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How to Manage a Sports Related Concussion

Janet Lee, MD

Janet Lee, MD
Pediatric Hospitalist

What is a concussion?
A concussion is a mild brain injury that causes a change in mental status that can occur with direct insult to the head. A concussion may also occur with movement of the body that cause acceleration/deceleration forces to the head.
 
What are the symptoms of a concussion?
  • Headache
  • Dizziness
  • Loss of consciousness
  • Amnesia
  • Difficulty concentrating
  • Confusion
  • Nausea and/or vomiting
  • Difficulty balancing
  • Sensitivity to light
  • Sensitivity to noise
  • Ringing in the ears
  • Drowsiness
  • Irritability
  • Sadness
When should I seek medical attention for a concussion?
  • A healthcare provider should evaluate every child or adolescent suspected of a concussion. 
  • If this occurs during a sporting event, the child should sit out the rest of the game
  • Your provider may conduct a standardized neuropsych assessment to help guide return to activities/sports
What is the best treatment for a concussion?
  • Rest, rest and more rest!
  • Absence from school may initially be necessary until one can concentrate on a task without exacerbating symptoms
  • Avoid excessive time texting, on the computer, watching television, playing video games or listening to loud music
  • Return to activity too soon can lead to worsening and prolonged symptoms.  A second injury to the brain while the brain is healing can lead to severe brain injury that is life-threatening
When can a child return to sports after a concussion?
A person with a concussion should not return to play until they no longer have symptoms at rest for at least 24 hours.  Return to play should then be a step-wise progression.  The child/adolescent should be symptom free for 24 hours before progressing to the next level of play:
  • Light aerobic exercise (e.g.: walking)
  • Sport-specific exercise
  • Non-contact training drills
  • Full contact practice
  • Return to play (Must first be cleared by a provider)
What resources are there for concussions?
Swedish’s Spine, Sports and Musculoskeletal Medicine team has developed a Sports Concussion Clinic with the following resources:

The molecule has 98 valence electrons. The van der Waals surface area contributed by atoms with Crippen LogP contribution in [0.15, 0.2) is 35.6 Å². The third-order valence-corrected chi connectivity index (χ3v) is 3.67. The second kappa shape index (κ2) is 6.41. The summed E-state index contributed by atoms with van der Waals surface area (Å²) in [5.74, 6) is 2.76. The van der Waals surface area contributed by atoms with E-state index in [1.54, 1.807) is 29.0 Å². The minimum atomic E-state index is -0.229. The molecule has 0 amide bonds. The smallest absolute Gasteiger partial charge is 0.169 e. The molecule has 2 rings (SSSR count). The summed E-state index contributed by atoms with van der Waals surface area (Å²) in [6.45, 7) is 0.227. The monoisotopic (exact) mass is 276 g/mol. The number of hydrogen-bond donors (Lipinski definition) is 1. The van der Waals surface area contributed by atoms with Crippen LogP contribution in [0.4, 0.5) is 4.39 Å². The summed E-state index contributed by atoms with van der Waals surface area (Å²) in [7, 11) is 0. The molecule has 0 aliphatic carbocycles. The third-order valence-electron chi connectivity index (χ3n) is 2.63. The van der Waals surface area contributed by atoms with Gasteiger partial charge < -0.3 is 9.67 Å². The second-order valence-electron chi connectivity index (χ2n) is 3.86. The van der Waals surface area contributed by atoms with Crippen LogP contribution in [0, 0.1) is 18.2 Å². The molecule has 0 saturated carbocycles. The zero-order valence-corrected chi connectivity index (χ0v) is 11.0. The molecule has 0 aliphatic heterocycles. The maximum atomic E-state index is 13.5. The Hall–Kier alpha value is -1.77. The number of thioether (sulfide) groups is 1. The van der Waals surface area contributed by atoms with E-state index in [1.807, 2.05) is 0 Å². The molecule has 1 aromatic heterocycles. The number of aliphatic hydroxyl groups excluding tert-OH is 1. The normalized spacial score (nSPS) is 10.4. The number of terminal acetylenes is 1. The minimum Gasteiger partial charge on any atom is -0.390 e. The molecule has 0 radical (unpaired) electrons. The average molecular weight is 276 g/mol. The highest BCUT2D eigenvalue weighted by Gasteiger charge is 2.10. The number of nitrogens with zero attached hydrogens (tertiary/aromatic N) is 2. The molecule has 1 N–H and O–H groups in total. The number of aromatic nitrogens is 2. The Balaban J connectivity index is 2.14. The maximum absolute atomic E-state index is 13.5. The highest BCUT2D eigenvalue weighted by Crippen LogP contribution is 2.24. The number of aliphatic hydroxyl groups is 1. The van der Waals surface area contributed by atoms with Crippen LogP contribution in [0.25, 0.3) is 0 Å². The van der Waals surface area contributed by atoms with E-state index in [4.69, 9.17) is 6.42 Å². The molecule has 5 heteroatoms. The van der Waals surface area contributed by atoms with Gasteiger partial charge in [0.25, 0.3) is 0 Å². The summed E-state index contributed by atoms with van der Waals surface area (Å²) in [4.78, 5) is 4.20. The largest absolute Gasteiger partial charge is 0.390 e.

• Baseline neurocognitive testing with a computerized exam called ImPACT can be done prior to playing a sport to assess changes and recovery if a concussion occurs.
  • Comprehensive concussion management, including clearance for return-to-play
Click here to learn more about the Sports Concussion clinic.  The team includes sports medicine physicians, psychiatrists, an athletic trainer, physical therapists and a neuropsychologist that can deliver individualized care for every athlete

How to prepare your child for a stay at the hospital

Audrey Fuhrer

Audrey Fuhrer
Certified Child Life Specialist

We all know that Swedish provides top-notch pediatric services for the emergent needs of children and their families.  You may be surprised to find out that many children come to Swedish for a planned inpatient stay as well.  There can be various reasons why a child and their family might be anticipating a hospital stay.  Some examples may include having a surgical procedure that requires them to be monitored for a set period of time afterward, neurological video monitoring, or medical preparations for a procedure the following day.

Regardless of what service your child will be receiving at the hospital, there are ways in which you can better prepare them and yourself for what to expect during your stay.

At Swedish, Child Life Specialists help children and families cope with the hospital process.  Child Life Specialists are available to help educate and prepare children and families prior to surgery and/or an inpatient stay.  Some tips on how to prepare your child for an inpatient stay include .....

Helping kids heal with music and technology

Nicole Roehrig, MSN, RN

Nicole Roehrig, MSN, RN
Pediatric Clinical Nurse Specialist

A young girl is cowering in the corner - it is the first day her care-taker has left her side. She has backed herself into a corner as far from anyone as possible. She appears to be filled with anxiety. Staff members and nurses try calming her, but nothing seems to work.

With her back turned, the little girl doesn’t notice a young man entering the room. He is holding a tool, one of which the full power and potential is still unknown to most. Even though he has witnessed its abilities before, what happens next still takes even him by surprise.